Resources

Resources on and near campus

  • University of Chicago African studies library guide. Maintained by subject specialist Ellen Bryan, this is a guide to resources for African Studies research available to University of Chicago students both on and off campus.
  • Center for Research Libraries collection guideA collection of African-related resources contains a wide variety of newspapers, monographs, archival collections, serials, government publications, and dissertations, spanning four centuries and covering virtually every country in Africa.
  • CIC CourseShare Language offerings. As of Autumn 2015, the University of Chicago is strengthing its language offerings by being an active member of the CIC CourseShare initiative. These courses combine in-person and remote students via Skype. Course offerings include Zulu, Wolof, Yoruba, Bamana, Mandinka, and Malagasy.

Multimedia

  • Colonial Film Database. This website holds detailed information on over 6000 films showing images of life in the British colonies. Over 150 films are available for viewing online. You can search or browse for films by country, date, topic, or keyword. Over 350 of the most important films in the catalogue are presented with extensive critical notes written by our academic research team.
  • French National Audiovisual Institute. In French. The Institut national de l'audiovisuel is a collection of French radio and television audiovisual archives, many of which are availble online. They sport a large collection of images and audio related to historical and contemporary francophone Africa. 
  • British Library: Africa music collection. Includes: Decca West African recordings, Dinka songs from South Sudan, Jola music recorded in January and February 1982 in The Gambia and Senegal, Recordings of the !Ko Bushmen (San) of the Kalahari, field recordings made in Lesotho and KwaZulu-Natal, Dagaare recreational songs and dances from Nandom in northwestern Ghana, recordings from Guinea's Syliphone record label, and more.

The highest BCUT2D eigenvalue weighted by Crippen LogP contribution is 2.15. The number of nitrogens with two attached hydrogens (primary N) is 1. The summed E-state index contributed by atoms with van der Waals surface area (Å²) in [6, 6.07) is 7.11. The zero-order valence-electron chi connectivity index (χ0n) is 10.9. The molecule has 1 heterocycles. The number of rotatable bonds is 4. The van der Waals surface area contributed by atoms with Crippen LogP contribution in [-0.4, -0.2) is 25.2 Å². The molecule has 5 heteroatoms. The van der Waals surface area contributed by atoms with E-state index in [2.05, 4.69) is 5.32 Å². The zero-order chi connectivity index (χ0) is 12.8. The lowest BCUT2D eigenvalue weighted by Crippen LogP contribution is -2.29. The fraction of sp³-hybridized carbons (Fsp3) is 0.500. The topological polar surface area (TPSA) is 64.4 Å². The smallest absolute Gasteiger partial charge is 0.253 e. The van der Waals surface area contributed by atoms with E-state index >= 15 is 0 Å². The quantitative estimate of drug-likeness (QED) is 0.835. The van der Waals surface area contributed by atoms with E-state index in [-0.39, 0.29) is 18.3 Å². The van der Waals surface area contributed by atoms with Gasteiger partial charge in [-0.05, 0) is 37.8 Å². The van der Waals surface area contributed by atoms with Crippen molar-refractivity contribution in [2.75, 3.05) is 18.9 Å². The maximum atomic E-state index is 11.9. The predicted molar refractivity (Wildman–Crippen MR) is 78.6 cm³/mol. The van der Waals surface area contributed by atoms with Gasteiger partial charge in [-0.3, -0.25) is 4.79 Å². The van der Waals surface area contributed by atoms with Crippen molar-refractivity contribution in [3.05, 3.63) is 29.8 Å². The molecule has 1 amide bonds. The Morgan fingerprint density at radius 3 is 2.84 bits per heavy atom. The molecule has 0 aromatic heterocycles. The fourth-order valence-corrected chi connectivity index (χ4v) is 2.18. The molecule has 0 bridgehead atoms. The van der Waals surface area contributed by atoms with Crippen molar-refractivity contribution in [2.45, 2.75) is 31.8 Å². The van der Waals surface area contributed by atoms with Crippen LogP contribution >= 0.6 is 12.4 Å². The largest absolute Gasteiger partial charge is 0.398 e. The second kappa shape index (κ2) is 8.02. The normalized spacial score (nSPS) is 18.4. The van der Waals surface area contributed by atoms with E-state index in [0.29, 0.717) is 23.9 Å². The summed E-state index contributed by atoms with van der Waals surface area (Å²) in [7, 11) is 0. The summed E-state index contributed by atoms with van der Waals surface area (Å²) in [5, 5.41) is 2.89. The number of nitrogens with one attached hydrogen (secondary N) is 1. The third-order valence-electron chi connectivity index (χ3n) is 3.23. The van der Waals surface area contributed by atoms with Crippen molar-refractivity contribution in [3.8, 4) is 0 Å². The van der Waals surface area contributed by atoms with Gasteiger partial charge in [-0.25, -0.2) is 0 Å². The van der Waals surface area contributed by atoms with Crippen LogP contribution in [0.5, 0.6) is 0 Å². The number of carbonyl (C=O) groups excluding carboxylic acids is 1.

Material culture

  • Commemorative Fabrics from Africa. Sponsored by the University of Wisconsin-Madison, this is an online collection of machine-made commemorative textiles from various African countries. This collection provides researchers access to digitized fabrics that are printed with images and text documenting events and individuals of historical, political, religious, economic, educational, and sociological significance to African societies.
  • Africana Posters. Completed in 2011, this Northwestern project unveiled two of the most significant poster collections held in the United States concerning issues related to the study of Africa. The posters represent a variety of social, political, and cultural issues, including public health, education, liberation and independence, political campaigns, the anti-apartheid movement, Biafra, Darfur, economics, art, publishing, and music. Through these collections, scholars and students can explore how institutions and organizations communicated with African populations from the mid 19th century through the present day.
  • Banknote World. Images and information on more than 18,000 past and present notes. 
  • The African Collection at the Art Insitute of Chicago. The Art Institute’s African collection includes over 400 works that highlight the diversity of tradition-based arts on the continent, with emphasis on the sculptural traditions of West and Central Africa. Included are masks and figural sculpture, beadwork, furniture, regalia, and textiles from countries including Burkina Faso, Côte d’Ivoire, Democratic Republic of Congo, Ghana, Ethiopia, Mali, Morocco, Nigeria, and South Africa. The Art Institute’s collection of over 80 African ceramics is the largest in an American art museum. Images of selected works available here. 

Maps: historical and contemporary

Other collections of links and resources

Other Africa-related resources and departments in Chicago

Going to Africa?

You can update your immunizations and find out more information about the health requirements of traveling abroad at the University of Chicago's Travel Clinic